You've probably done the best you can with the van, between the heat and vacuuming Do check creases and under seats as best you can and keep your eyes out for any changes. Experts seem to say that for some odd reason, BB rarely infest cars. Also, as member "Buggy in SoCal" once wrote, contrary to people's fears, BB are not "tribbles with Velcro". Some people encounter BB in hotels, etc. and don't infest their homes.

    Your second hotel probably offered you a replacement room because they were likely confused that you were reporting an issue at THEIR property. I can't see myself reporting to a hotel that I'd encountered BB at another facility.

    I'm glad you've already read our travel FAQ. If not, please be sure to.
    http://bedbugger.com/faqs/travel/

    Thou shalt not be afraid for the terror by night...
    - Psalms 91:5-7

    (Not an pro)
  4. vacationruined

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    Posted 8 years ago
    Fri Sep 16 2011 23:37:04
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    cilecto,
    We were advised by our pediatrician (and also found another source online that suggested it) to bag everything and put it in the vehicle in the hot sun. At that point, we had already traveled from one hotel to the other with the luggage that may have been infested. We figured if we bagged everything and closed it tightly, it was worth a shot. We had a 24 hour ride home to face with our children and dog, so the potential for the spread to the van was there anyways. We were not placing stuff in the van, knowing the van could not be infested--it was already potentially infested.

    Now I've been reading that putting things in car in the hot sun is not very effective, as stuff packed tightly does not heat up as much. That's a disappointment, but we were not relying on that solely anyways. All clothes and soft items have been put through laundering more than once, some things were shoved in plastic bags and into our freezer, until we could find out what to do about them. We are considering Nuvan strips to use for the kids' electronics, as there is quite a bit of money (much of their own savings, too) invested there. We have purchased a large plastic container in which to place those items with the Nuvan. As of now, they are bagged in large Ziplock bags and are in the plastic containers outside until we can treat.

    Once home, the clothes were transferred to plastic bags and then straight to the laundry for washing on hot and drying on high also. I'm hoping we have done enough there.

    Our dog was taken straight to the tub, once we arrived home, and I did what I could to bathe him. I do not know what else we could've done (and it was 4 AM when we arrived home, after driving for over 15 hours that day) to ensure our pet was not carrying the little buggers, and it is a nagging concern for me still. I am quite sure I plucked one off him before we realized we had encountered bb's. I thought it was a tick he had just picked up and was surprised at how easily I removed it. UGH!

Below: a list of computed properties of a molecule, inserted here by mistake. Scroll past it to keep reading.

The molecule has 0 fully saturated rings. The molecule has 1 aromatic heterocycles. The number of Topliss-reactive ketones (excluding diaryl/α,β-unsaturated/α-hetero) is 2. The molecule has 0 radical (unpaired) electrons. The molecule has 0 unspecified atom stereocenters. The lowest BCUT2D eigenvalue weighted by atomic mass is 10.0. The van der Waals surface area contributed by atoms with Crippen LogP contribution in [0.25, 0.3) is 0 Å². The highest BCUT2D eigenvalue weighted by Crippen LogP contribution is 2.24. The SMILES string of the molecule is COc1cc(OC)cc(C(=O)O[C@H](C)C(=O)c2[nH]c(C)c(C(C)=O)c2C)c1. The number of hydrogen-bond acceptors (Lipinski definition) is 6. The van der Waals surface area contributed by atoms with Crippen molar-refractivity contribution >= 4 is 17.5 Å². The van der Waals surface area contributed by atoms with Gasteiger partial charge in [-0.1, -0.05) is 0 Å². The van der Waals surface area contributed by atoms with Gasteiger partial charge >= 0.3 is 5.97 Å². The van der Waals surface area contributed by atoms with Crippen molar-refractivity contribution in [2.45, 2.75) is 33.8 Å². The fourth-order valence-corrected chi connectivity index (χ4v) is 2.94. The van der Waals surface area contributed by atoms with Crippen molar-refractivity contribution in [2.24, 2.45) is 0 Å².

As for the new hotel, we reported the potential that we may have unknowingly encountered a bb infestation at another hotel, and wanted to let them know out of respect for other travelers and their property. They were extremely grateful and accommodating, and they brought in a company to inspect and treat the room and would be doing the same for the room to which they moved us. I was expecting to be asked to leave. We did what we thought was the right and ethical thing to do. We felt totally insane doing so, but we did not feel right about leaving without informing them.

    We've been home for two days now and still freaking out worrying if we are doing enough to protect our home. We've pitched more than I care to think about, and now just trying to move forward and pray we have protected our home. I am very concerned about both our van and our home. Hubby and I are exhausted. This has been a nightmare, though I've been through much worse...

    cilecto - 4 hours ago  » 
    Hi, dryers are your friends, as your friend noted. Parking in the sun is not 100% reliable, but as you kept items sealed when you did it, there's the good chance you at least prevented escape into the van. For thick or delicate items, a longer run in a somewhat cooler dryer (time for heat to penetrate, but not hot enough to ruin the item). There are racks you can set up in a dryer for items that can't tumble. For "hard" items, it's probably best to visually inspect as best as you can. Soaps like Murphy's will kill on contact the bugs you hit directly, but you can see these anyway and just pick them off. You can't get inside most items anyway. Focus on fabrics, things that were unpacked/or in drawers, bed night stand.
    Freezing can be of some use for some items, but experts seem to be unsure of how long. At least 0F and a week. Items should be bagged to prevent moisture damage. Opening doors compromises effectiveness. Do not freeze electronics, as you risk damage, or fire when you use them again. Paperbacks can be inspected relatively easy, if you know what to look for (FAQ). Check the edges and pages where there's a folded sheet or "dog ear", which could leave a space for a BB. If you put weight/pressure on the book, nothing is likely to survive.
    You've probably done the best you can with the van, between the heat and vacuuming Do check creases and under seats as best you can and keep your eyes out for any changes. Experts seem to say that for some odd reason, BB rarely infest cars. Also, as member "Buggy in SoCal" once wrote, contrary to people's fears, BB are not "tribbles with Velcro". Some people encounter BB in hotels, etc. and don't infest their homes.
    Your second hotel probably offered you a replacement room because they were likely confused that you were reporting an issue at THEIR property. I can't see myself reporting to a hotel that I'd encountered BB at another facility.
    I'm glad you've already read our travel FAQ. If not, please be sure to.
    http://bedbugger.com/faqs/travel/

  5. jsmith85249

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    Posted 8 years ago
    Mon Sep 19 2011 0:31:15